Coburg UGB Expansion Analysis

Project Background
Planning for Coburg’s Future
How can Coburg accommodate future growth while retaining its small town atmosphere and retaining its overall quality of life? How should the city’s land use planning adapt to accommodate approximately 2,000 new residents that are forecasted over the next 20 years? Where should these new residents live and work? Depending upon where new housing or employment centers are planned, how will transportation and government services need to change?
Coburg pictured from a birds eye view
These questions are all part of the planning process that was completed in the City of Coburg, as part of what the city calls the Urbanization Update. The primary purpose of the Coburg Urbanization Update is to estimate the land needed to accommodate residential and employment growth over the next 20 years, and determine whether the city has sufficient land within its current Urban Growth Boundary (UGB) to meet the estimated land needs.
Study Findings
Based on state requirements and technical analysis, the study shows that the city does not have enough land to meet the minimum growth requirements and will need to expand the boundaries of the UGB to meet the forecasted demand. Through this process the city evaluated different growth scenarios, and determined how best to distribute forecasted growth. After a year-long public process, on May 11, 2010, Coburg City Council adopted the Study Update with a preferred growth scenario. The preferred alternative will be used for future long-range planning and provides the standard analysis necessary if a land owner outside the existing UGB is interested in incorporating their land inside the UGB. The City of Coburg has no short-term plans to initiate expansion of the urban growth boundary at this time.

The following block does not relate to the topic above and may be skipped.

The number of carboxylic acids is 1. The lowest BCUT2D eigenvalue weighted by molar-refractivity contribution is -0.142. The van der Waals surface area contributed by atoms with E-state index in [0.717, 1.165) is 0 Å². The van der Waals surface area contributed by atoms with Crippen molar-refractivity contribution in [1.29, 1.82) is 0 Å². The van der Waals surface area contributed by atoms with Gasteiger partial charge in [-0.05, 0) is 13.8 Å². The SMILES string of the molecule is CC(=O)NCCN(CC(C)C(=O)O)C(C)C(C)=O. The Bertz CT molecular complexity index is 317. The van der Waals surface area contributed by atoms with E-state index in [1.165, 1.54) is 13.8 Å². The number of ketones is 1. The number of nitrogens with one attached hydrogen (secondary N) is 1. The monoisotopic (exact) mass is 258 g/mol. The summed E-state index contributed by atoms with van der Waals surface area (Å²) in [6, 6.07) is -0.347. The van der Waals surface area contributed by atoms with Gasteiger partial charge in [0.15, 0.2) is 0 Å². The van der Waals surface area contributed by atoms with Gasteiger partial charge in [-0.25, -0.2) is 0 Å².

Areas included in the study
Previous Expansions
The City of Coburg last evaluated its land needs during 2003 and 2004 as part of the Coburg Crossroads community visioning project. Many of the recommendations in Coburg Crossroads were incorporated into the Coburg Comprehensive Plan (adopted 2006) and Zoning Code (adopted 2005). The latest change to Coburg's UGB occurred as part of this process when the city added approximately 30 acres to the boundary to address the need for additional commercial lands. Further implementation of the recommendations were halted at that time due to the additional planning needed for Coburg’s wastewater system.

Study Update Inclusions
The Coburg Urbanization Study Update includes:
  • An inventory of buildable lands within the city’s UGB
  • An estimate of need for land for residential uses, an estimate of need for land for non-residential uses (primarily commercial and industrial, but also public)
  • A determination of whether the city has sufficient land within the UGB to meet the estimated residential and non-residential needs
The 2003 Coburg Crossroads project and the Comprehensive Plan and Zoning Code updates resulted in a great deal of stakeholder and public feedback and information. The themes and principles that arose from that process are being utilized and carried forward in this Study Update. The project began in January 2009 and was adopted in May 2010.

Technical Advisory Committee
As in previous planning efforts, community engagement is an essential part of the study to keep stakeholders informed about the progress of the assessment and to provide opportunities for public input in the assumptions used in the assessment. The Technical Advisory Group was composed of community members as well as State and County professionals. This committee included:
  • Mike Watson, Coburg City Councilor
  • Cathy Engebretson, Coburg Planning Commissioner
  • Roxann Emmons, Coburg Chamber of Commerce
  • Jack Harris, Coburg Public Works
  • Petra Schuetz, Project Manager and Coburg Planning Director
  • Stephanie Schulz, Planner, Lane County Land Management Division
  • Ed Moore, Area Representative, Department of Land Conservation and Development
All meetings were open to the public, and citizens were encouraged to attend. In addition, LCOG hosted a Public Open House to review the preliminary findings of the study on November 18, 2009. A number of additional town halls were held in conjunction with the wastewater system planning. Attendance varied from 35-150 people.